MSCI China returned -14% in May as changes in the market narrative triggered a shift towards risk-off sentiment, with negative implications for equity prices. Domestically, concerns centred on a potential China policy stimulus fade-out following high level comments that deleveraging and risk prevention would be maintained, predicated on a stronger than expected showing in economic data. Externally, geopolitical tensions were reignited following US President Trump’s escalation of the trade war with China just days before an anticipated ‘deal’ between the two countries was due to be signed.
Trump’s move included the raising of tariffs on US$200 billion equivalent of Chinese goods effective May 10, and a threat to impose 25% tariffs ‘shortly’ on a further US$325 billion equivalent of - as yet untaxed - Chinese goods. In addition, Trump signed an executive order to restrict US business (both procurement and sales) with Huawei, a move that is set to have far-reaching negative ramifications for the technology sector.
The net effect of these developments has been a swift derating of equity prices as investors reassess both the prospects for China’s short- to medium term growth outlook and the prospects of a full-blown trade war.
MSCI India returned 0.22% in May, significantly outperforming the Asia region. India’s Nifty Index briefly touched new all-time highs in local currency terms as political uncertainty was lifted with Prime Minister Modi re-elected with an absolute majority, thus ensuring policy continuity. Indeed, the result marked the first consecutive majority for an incumbent party since 1984, wrong-footing the bulk of the political analyst community in the process.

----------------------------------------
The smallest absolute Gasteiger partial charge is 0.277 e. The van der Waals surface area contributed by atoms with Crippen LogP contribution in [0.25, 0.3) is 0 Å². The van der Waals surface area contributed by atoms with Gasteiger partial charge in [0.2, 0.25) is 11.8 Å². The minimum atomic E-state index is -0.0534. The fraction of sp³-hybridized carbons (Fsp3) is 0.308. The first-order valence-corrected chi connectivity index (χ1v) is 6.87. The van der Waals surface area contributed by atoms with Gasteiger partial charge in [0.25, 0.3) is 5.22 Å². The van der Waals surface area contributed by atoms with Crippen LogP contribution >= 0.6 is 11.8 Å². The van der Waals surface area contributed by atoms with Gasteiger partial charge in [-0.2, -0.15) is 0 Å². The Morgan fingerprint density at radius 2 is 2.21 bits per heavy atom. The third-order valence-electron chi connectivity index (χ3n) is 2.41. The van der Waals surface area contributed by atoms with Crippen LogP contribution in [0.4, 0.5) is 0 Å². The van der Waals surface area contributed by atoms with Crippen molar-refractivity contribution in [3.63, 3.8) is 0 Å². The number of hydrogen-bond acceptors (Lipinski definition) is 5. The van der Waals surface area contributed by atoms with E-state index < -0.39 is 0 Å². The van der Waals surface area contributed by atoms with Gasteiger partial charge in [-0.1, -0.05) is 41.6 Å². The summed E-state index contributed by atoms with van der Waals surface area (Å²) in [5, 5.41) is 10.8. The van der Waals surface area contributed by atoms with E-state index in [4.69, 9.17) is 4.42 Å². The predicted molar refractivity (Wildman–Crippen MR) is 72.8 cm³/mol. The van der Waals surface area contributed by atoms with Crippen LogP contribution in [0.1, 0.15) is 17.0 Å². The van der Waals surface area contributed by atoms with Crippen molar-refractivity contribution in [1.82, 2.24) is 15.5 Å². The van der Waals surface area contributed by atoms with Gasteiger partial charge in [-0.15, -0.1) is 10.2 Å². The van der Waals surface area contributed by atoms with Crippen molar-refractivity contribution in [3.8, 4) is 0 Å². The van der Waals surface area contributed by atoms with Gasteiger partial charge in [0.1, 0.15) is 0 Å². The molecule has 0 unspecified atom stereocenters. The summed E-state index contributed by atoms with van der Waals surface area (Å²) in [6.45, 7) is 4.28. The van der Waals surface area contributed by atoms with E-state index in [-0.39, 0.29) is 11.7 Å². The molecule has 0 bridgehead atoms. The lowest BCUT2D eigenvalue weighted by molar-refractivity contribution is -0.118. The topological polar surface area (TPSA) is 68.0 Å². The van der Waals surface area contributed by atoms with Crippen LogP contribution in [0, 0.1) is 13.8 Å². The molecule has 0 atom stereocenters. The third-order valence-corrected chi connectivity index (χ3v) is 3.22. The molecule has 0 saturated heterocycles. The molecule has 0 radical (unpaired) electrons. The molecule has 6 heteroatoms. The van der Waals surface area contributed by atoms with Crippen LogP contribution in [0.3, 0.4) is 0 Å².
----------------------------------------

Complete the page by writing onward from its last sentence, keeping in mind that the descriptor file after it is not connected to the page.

Having expected Modi to form the next government but with a reduced number of seats, markets began repricing a far more positive outcome in the fortnight leading up to the election result, announced 23 May. With the bulk of disruptive reforms now behind the ruling BJP (including, but not limited to; demonetization, the Real Estate Regulation and Development Act, the bankruptcy law and GST implementation), the government’s focus is expected to shift to growth.
This is particularly prevalent given the slowdown in India’s growth trajectory over the past five years, with government facing questions about the related issue of insufficient job creation (unemployment is currently at decade-old highs).